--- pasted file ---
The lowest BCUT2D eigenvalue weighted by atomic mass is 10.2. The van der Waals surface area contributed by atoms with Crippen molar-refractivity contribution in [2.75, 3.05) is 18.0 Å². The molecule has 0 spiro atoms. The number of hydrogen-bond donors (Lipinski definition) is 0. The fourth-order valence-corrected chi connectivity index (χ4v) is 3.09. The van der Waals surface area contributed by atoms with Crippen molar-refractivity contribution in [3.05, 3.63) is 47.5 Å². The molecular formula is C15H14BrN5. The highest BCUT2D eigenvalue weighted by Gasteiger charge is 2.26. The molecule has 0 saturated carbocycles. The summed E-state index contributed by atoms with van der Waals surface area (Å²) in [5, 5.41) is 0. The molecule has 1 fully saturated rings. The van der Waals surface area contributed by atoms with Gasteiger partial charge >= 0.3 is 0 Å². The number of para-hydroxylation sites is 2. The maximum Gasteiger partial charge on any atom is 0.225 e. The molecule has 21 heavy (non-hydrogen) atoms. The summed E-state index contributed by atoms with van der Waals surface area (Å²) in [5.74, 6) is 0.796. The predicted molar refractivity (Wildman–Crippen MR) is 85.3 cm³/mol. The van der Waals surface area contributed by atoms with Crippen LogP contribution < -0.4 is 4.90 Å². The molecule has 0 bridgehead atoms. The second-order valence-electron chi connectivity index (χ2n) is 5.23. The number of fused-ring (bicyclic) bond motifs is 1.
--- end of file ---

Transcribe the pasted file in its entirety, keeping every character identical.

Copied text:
The lowest BCUT2D eigenvalue weighted by atomic mass is 10.2. The van der Waals surface area contributed by atoms with Crippen molar-refractivity contribution in [2.75, 3.05) is 18.0 Å². The molecule has 0 spiro atoms. The number of hydrogen-bond donors (Lipinski definition) is 0. The fourth-order valence-corrected chi connectivity index (χ4v) is 3.09. The van der Waals surface area contributed by atoms with Crippen molar-refractivity contribution in [3.05, 3.63) is 47.5 Å². The molecular formula is C15H14BrN5. The highest BCUT2D eigenvalue weighted by Gasteiger charge is 2.26. The molecule has 0 saturated carbocycles. The summed E-state index contributed by atoms with van der Waals surface area (Å²) in [5, 5.41) is 0. The molecule has 1 fully saturated rings. The van der Waals surface area contributed by atoms with Gasteiger partial charge >= 0.3 is 0 Å². The number of para-hydroxylation sites is 2. The maximum Gasteiger partial charge on any atom is 0.225 e. The molecule has 21 heavy (non-hydrogen) atoms. The summed E-state index contributed by atoms with van der Waals surface area (Å²) in [5.74, 6) is 0.796. The predicted molar refractivity (Wildman–Crippen MR) is 85.3 cm³/mol. The van der Waals surface area contributed by atoms with Crippen LogP contribution < -0.4 is 4.90 Å². The molecule has 0 bridgehead atoms. The second-order valence-electron chi connectivity index (χ2n) is 5.23. The number of fused-ring (bicyclic) bond motifs is 1.